Gun crime victim fights on for justice
A victim of gun violence who has fought for criminal injuries compensation for more than four years is to get a substantial payout, he said yesterday.
But the man said that the news would not stop legal action against the Criminal Injuries Compensation Board and the Attorney-General for damages over the delay.
The shooting victim, who remains anonymous, explained: “I shouldn’t have had to wait more than four years to be compensated. I didn’t shoot myself. I have rights as a person. I have a right to be heard in a respectable amount of time.”
The man, a former construction worker, was shot in 2014 and made a claim for compensation with the CICB, a government body, in 2015.
The 27-year-old said the attack had left him with a hole in his colon and a chipped spine, and that he had suffered serious back and leg pain, and depression.
His claim was heard by the CICB last month after years on hold. The man said that he had received a letter yesterday that he would be compensated, but declined to put a figure on the payment.
He added that the letter did not say if the money would be paid as a lump sum or in instalments or when the first payment would be made.
But he said that he felt “relieved” by the letter.
He added: “This has been a long time coming.
“It’s going to help me financially being that I’m not able to do the work that I was previously able to do.”
The man said the award would also allow him to move back to the United Kingdom and be with his two-year-old son.
He said that the legal action would continue despite the success of his claim.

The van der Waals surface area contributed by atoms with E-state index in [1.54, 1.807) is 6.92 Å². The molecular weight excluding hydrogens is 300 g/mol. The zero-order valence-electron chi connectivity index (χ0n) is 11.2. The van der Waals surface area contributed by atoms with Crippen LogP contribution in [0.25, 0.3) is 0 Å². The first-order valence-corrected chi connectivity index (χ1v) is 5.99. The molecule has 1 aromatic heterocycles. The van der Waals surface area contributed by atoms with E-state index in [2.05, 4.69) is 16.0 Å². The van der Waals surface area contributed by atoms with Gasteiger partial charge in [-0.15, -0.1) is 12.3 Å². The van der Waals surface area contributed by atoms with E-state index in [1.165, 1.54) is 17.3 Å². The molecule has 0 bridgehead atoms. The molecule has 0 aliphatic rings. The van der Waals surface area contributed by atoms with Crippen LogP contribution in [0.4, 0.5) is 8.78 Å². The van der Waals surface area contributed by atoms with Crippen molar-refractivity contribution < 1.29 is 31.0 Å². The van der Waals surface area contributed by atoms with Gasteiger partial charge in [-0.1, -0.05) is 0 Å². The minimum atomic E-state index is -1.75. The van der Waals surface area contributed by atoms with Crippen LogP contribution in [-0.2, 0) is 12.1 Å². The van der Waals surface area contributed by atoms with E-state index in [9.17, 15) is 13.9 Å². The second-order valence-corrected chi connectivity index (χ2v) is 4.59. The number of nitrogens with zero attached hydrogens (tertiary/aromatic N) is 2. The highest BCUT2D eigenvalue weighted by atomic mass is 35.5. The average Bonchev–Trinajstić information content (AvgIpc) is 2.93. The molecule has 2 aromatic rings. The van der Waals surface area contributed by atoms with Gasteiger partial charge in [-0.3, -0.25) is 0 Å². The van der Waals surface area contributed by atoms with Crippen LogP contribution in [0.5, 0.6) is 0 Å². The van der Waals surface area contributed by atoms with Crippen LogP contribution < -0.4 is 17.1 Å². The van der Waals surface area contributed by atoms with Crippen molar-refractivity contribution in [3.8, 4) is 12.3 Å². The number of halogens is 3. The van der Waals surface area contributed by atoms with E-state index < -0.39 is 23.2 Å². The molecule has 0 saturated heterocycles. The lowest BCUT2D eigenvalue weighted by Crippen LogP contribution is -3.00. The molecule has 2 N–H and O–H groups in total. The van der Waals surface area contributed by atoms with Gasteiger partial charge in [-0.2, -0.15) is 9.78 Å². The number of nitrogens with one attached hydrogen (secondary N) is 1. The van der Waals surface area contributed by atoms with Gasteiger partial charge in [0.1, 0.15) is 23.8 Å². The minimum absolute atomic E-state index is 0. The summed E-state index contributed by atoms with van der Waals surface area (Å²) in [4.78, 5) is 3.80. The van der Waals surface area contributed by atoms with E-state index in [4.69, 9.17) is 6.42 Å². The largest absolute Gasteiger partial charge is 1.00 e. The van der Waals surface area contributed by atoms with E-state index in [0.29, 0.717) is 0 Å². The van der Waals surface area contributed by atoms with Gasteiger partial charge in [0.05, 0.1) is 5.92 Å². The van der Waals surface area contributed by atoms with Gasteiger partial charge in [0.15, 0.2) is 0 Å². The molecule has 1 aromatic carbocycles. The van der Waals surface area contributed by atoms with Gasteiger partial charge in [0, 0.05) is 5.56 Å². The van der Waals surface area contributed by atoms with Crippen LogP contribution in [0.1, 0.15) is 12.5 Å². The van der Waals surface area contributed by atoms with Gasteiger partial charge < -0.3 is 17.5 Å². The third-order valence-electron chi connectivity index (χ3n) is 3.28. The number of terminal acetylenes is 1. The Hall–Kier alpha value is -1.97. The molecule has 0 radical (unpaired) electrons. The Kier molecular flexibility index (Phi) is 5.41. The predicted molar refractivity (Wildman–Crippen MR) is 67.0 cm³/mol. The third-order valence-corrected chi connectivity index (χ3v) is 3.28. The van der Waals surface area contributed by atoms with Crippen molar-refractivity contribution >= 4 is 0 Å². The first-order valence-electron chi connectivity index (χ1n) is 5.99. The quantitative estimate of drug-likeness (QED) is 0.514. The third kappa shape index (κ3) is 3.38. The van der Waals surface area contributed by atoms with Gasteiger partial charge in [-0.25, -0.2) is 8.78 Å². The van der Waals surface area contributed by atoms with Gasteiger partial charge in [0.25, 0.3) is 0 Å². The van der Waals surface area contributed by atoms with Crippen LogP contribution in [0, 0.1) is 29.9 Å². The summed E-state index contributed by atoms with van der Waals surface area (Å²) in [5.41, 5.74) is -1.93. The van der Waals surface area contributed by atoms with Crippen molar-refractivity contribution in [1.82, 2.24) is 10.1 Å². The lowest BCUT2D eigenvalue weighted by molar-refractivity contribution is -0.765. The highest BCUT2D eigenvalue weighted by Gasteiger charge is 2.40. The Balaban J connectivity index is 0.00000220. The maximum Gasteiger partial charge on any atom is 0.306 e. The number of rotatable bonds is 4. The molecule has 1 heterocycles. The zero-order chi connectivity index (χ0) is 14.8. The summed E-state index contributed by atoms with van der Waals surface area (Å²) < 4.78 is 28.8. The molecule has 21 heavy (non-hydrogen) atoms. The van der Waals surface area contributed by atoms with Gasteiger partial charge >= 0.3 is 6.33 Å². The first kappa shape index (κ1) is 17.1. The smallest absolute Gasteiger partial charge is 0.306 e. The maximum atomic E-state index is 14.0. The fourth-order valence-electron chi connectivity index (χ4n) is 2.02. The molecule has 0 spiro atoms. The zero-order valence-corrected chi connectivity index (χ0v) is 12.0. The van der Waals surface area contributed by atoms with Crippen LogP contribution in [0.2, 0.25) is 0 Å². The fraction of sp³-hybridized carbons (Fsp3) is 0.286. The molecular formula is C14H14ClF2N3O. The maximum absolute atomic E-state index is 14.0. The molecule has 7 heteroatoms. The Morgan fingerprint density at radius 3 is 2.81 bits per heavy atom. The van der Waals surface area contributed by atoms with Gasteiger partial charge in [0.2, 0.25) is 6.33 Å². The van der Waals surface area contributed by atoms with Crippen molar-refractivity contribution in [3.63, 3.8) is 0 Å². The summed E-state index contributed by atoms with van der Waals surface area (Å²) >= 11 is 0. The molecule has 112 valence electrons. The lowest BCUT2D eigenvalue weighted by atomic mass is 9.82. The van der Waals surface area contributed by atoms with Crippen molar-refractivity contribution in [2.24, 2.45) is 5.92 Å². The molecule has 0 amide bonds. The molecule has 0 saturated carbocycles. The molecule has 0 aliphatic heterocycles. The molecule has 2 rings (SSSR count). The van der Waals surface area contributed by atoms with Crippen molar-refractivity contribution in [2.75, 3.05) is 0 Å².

The man added: “It’s going to go ahead no matter what at this point. They have violated my constitutional rights 100 per cent. So why wouldn’t I?”
The writ claimed a constitutional breach of duty by the CICB and the Attorney-General by “unreasonably delaying the hearing of his application”.
It said: “The applicant is entitled to seek a declaration that he has not been granted a fair hearing within a reasonable time by the CICB and damages and/or equitable compensation for the respondent’s breach of his constitutional right.”
The writ added: “The respondents are parties to these proceedings by reason of their roles, respectively, as the statutory board pursuant to the Criminal Injuries (Compensation) Act 1973 and as chief legal adviser to the Government, and the department of Government responsible for the CICB.”
The writ said that the man wanted a declaration that his rights had been breached and aggravated, exemplary and punitive damages, “equitable compensation”, and costs.
Kathy Lynn Simmons, the Attorney-General, referred questions about the man’s case to Puisne Judge Nicole Stoneham, the chairwoman of the CICB, who did not respond.
Ms Simmons also failed to respond to a request for comment on the Supreme Court action for damages.
Gitanjali Gutierrez, the Information Commissioner, said this month that the CICB had failed to fulfil a “basic obligation” to respond properly to a public access to information request submitted by The Royal Gazette in May. The request asked for records showing its backlog of cases and minutes of meetings.
The board shared some information in June, but the newspaper was not satisfied with the disclosure and appealed the decision to Mrs Justice Stoneham.
But she did not respond to the appeal inside the mandated six-week window.
Ms Gutierrez wrote that her decision did not address whether the board had properly denied access to the records, but “addresses the basic obligation upon a public authority to respond to a requester within the statutory time frames”.
She added: “It is a matter of fact that the board did not provide the applicant with an internal review decision within the statutory time frame.”
Ms Gutierrez ordered the board to issue a response by December 12 or face having her decision enforced by the Supreme Court.
A Court of Appeal judgment from November 2018 said that the CICB had a “serious backlog” of compensation claims.
The board is now being investigated for possible maladministration by Victoria Pearman, the Ombudsman.
• It is The Royal Gazette’s policy not to allow comments on stories regarding court cases. As we are legally liable for any slanderous or defamatory comments made on our website, this move is for our protection as well as that of our readers.
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